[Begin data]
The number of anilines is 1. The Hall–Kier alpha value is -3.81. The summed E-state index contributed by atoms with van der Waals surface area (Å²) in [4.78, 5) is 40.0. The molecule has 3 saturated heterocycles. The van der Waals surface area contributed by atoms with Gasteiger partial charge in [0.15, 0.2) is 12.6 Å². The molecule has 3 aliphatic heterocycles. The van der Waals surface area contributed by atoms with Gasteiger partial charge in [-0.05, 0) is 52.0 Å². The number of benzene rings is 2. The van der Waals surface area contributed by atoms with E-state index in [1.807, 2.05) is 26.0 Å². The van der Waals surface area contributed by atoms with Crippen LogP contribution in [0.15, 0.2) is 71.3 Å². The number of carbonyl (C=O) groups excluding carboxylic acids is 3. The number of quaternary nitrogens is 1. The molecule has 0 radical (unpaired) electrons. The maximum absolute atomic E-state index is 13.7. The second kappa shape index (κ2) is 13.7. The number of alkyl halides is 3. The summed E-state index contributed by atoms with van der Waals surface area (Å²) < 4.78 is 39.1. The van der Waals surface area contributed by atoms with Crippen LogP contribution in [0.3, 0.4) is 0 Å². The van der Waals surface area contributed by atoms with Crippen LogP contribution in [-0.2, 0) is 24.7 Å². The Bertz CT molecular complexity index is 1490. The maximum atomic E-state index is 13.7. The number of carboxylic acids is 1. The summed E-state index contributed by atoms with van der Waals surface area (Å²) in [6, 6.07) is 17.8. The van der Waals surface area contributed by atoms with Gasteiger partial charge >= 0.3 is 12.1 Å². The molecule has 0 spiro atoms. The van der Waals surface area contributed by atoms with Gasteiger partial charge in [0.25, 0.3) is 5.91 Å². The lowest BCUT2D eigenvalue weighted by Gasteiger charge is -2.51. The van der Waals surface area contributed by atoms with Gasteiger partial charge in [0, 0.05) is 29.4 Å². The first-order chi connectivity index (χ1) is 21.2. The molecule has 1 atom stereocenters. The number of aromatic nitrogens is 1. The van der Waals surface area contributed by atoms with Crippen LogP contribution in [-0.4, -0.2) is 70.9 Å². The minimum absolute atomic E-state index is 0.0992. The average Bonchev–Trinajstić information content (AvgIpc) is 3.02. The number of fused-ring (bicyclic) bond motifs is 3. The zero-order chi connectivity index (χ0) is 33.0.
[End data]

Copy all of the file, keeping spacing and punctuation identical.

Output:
The number of anilines is 1. The Hall–Kier alpha value is -3.81. The summed E-state index contributed by atoms with van der Waals surface area (Å²) in [4.78, 5) is 40.0. The molecule has 3 saturated heterocycles. The van der Waals surface area contributed by atoms with Gasteiger partial charge in [0.15, 0.2) is 12.6 Å². The molecule has 3 aliphatic heterocycles. The van der Waals surface area contributed by atoms with Gasteiger partial charge in [-0.05, 0) is 52.0 Å². The number of benzene rings is 2. The van der Waals surface area contributed by atoms with E-state index in [1.807, 2.05) is 26.0 Å². The van der Waals surface area contributed by atoms with Crippen LogP contribution in [0.15, 0.2) is 71.3 Å². The number of carbonyl (C=O) groups excluding carboxylic acids is 3. The number of quaternary nitrogens is 1. The molecule has 0 radical (unpaired) electrons. The maximum absolute atomic E-state index is 13.7. The second kappa shape index (κ2) is 13.7. The number of alkyl halides is 3. The summed E-state index contributed by atoms with van der Waals surface area (Å²) < 4.78 is 39.1. The van der Waals surface area contributed by atoms with Crippen LogP contribution in [0.3, 0.4) is 0 Å². The van der Waals surface area contributed by atoms with Crippen LogP contribution in [-0.2, 0) is 24.7 Å². The Bertz CT molecular complexity index is 1490. The maximum atomic E-state index is 13.7. The number of carboxylic acids is 1. The summed E-state index contributed by atoms with van der Waals surface area (Å²) in [6, 6.07) is 17.8. The van der Waals surface area contributed by atoms with Gasteiger partial charge >= 0.3 is 12.1 Å². The molecule has 0 spiro atoms. The van der Waals surface area contributed by atoms with Gasteiger partial charge in [0.25, 0.3) is 5.91 Å². The lowest BCUT2D eigenvalue weighted by Gasteiger charge is -2.51. The van der Waals surface area contributed by atoms with Gasteiger partial charge in [0, 0.05) is 29.4 Å². The first-order chi connectivity index (χ1) is 21.2. The molecule has 1 atom stereocenters. The number of aromatic nitrogens is 1. The van der Waals surface area contributed by atoms with Crippen LogP contribution in [-0.4, -0.2) is 70.9 Å². The minimum absolute atomic E-state index is 0.0992. The average Bonchev–Trinajstić information content (AvgIpc) is 3.02. The number of fused-ring (bicyclic) bond motifs is 3. The zero-order chi connectivity index (χ0) is 33.0.